And, of course, there are plenty of in-game addons you can use to make your adventures in Azeroth even more efficient. Try checking out Azeroth Auto Pilot, which points you where to go, handles all your NPC discussions and quest turn-ins, and automatically sells your junk gear (among other features). Deadly Boss Mods is still a must-have, so you don’t die in dungeons quite so quickly. Pawn helps you tell whether the gear you’re getting is actually an upgrade or not. World Quests List gives you a much better way to see what’s happening in your zone (and sort for the rewards you’re prioritizing).
Heirlooms are special pieces of armor that level up with your character, so they have stats that are always respectable for your character’s level (up to level 110). Heirlooms that fit the head, shoulder, chest, legs, and back armor slot offer an experience bonus. The total bonus is 45 percent if you have them all. It’s also possible to acquire a ring that adds another 5 percent, but you must win a fishing contest acquire it, and that can take some time.
Instead, go to Timeless Isle and take the portal to Gorgrond. From there, fly to your respective faction starting zone(Frostfire Ridge or SMV), go to your garrison, and do the quests to unlock your garrison(A short quest chain beginning down near the water where you'd otherwise start after the Dark Portal scenario). For now DO NOT collect any more treasures than absolutely needed to buy 2 experience potions! Treasures continue to be worth superior exp/h all the way to level 104!!! You don't want to begin collecting them until lvl 100 or later.
For Alliance it's Lok'Modan, Redridge, Darkshore, Felwood, Stranglethorn (both parts), Plaguelands. Somewhere between 3 - 3.5 of these get you to 60 in like a 16 hours /played, if you queue for dungeons at the same time. I recommend dropping everything at 45 and going to Darkshore-Felwood if you didn't do them yet - they are literally the fastest levelling zones in the game right now, maybe only trumped by Silverpine.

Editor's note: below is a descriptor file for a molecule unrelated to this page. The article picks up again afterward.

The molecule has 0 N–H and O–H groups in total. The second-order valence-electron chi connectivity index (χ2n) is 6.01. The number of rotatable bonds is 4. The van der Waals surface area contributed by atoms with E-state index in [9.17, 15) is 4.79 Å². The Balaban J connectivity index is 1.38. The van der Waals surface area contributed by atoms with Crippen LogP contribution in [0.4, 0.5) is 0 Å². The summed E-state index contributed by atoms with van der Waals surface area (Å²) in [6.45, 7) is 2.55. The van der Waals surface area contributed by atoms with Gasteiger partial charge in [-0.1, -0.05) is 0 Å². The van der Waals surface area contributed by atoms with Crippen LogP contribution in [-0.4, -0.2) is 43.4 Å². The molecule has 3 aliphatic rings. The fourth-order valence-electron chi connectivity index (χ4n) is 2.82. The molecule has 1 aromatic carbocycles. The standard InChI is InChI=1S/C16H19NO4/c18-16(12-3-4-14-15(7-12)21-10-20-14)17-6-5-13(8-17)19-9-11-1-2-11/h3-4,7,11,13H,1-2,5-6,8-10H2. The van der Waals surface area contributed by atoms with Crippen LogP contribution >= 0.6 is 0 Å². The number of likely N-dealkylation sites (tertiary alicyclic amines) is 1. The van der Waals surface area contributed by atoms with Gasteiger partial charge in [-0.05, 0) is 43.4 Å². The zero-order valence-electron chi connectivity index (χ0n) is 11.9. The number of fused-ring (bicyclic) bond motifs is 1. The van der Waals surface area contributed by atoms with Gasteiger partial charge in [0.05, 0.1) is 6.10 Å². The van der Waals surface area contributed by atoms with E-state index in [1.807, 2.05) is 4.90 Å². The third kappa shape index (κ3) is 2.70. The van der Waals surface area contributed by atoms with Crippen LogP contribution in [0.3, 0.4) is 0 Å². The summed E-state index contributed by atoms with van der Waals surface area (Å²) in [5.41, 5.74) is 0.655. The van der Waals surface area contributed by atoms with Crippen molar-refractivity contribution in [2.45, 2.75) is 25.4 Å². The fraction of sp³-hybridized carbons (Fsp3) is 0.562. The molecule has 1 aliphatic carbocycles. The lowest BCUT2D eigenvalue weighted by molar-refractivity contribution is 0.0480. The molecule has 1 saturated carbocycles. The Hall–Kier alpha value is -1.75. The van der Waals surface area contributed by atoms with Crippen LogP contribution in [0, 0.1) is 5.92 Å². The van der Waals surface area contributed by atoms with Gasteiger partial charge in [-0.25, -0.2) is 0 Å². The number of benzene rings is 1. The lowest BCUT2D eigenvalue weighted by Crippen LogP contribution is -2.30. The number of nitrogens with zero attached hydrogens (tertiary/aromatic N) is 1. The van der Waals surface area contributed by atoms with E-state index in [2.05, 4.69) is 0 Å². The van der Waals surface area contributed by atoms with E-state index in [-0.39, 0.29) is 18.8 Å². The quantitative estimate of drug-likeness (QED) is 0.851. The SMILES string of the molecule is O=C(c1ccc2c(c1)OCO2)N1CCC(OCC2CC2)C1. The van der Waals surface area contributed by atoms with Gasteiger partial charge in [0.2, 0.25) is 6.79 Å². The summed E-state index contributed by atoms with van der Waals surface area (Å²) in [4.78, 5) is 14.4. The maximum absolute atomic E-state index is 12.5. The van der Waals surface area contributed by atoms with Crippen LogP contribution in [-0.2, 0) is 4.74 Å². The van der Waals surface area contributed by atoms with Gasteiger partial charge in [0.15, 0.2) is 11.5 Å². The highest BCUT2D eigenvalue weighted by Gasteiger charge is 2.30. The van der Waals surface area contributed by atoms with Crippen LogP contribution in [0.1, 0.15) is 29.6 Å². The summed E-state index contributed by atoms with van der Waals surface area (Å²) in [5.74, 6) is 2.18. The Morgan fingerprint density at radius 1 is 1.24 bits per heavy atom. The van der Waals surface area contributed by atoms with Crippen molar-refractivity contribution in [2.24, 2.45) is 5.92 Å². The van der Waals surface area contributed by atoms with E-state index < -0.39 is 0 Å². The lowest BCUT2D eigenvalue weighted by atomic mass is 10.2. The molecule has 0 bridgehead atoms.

The cloak is nice because you only need one of these instead of the previous cloak versions since the primary stat changes depending on the class it is used on. The on use trinkets for versatility, haste, or critical strike could be very strong if used together by numerous party members with the same trinket. Finally, the threat reducing trinket could be useful for solo levelers in dungeons with newer, non-heirloom geared tanks in order to not pull threat on some larger packs of enemies.
Level with a pet if you can because it will help keep you safe. If your pet is tanking all of the damage from the enemies you’re fighting, you won’t have to. The other reason is that pets are easier and cheaper to heal than you are. If you don’t have a pet, make sure you know how to use your defensive abilities. You can’t level quickly if you are dying all the time.

The leveling guides on my site are essentially speed leveling guides.  My leveling guides are the same guides I use myself to speedrun to 60 on new servers to get 60 server first.  I list many occasions where I tell the player to "die on purpose" to go faster.  I tell the player to skip certain quests, because some quests are just not worth the time/XP.  I list tricks and shortcuts to go faster so you can reach level 60 much quicker.  I am still constantly going through them over and over again perfecting the guides to make them faster and easier to follow.  For the most part, the guide can be followed without the need from other player's help, as the whole guide was made from a solo run anyways.  Although I do list quests that can optionally be done if you have a group.


Vol’Dun is the hardest and most tedious of the Horde Zones in Battle for Azeroth. It’s also probably the one that makes the most sense. Each sections of quests leads directly to the one you should do next. For all of these reasons it’s going to be best to get this one done early. Thanks to any legendary items you might have collected in Legion, you’ll be strongest in the leveling process before 115 and weaker after — because that’s when the legendary effects stop working.
When you have completed your third zone, you should be nearly max level, but you still have work to do! Head back to your faction hub and complete the last foothold quest to unlock your fourth mission table champion. After, you will want to do your newly available invasion missions for your faction. This quest chain is one that will be time gated by reputation levels earned with the 7th Legion for the Alliance and iThe Honorbound for the Horde. Complete as many quests as you can and then finish up your leveling with side quests you may have left in previous zones as necessary.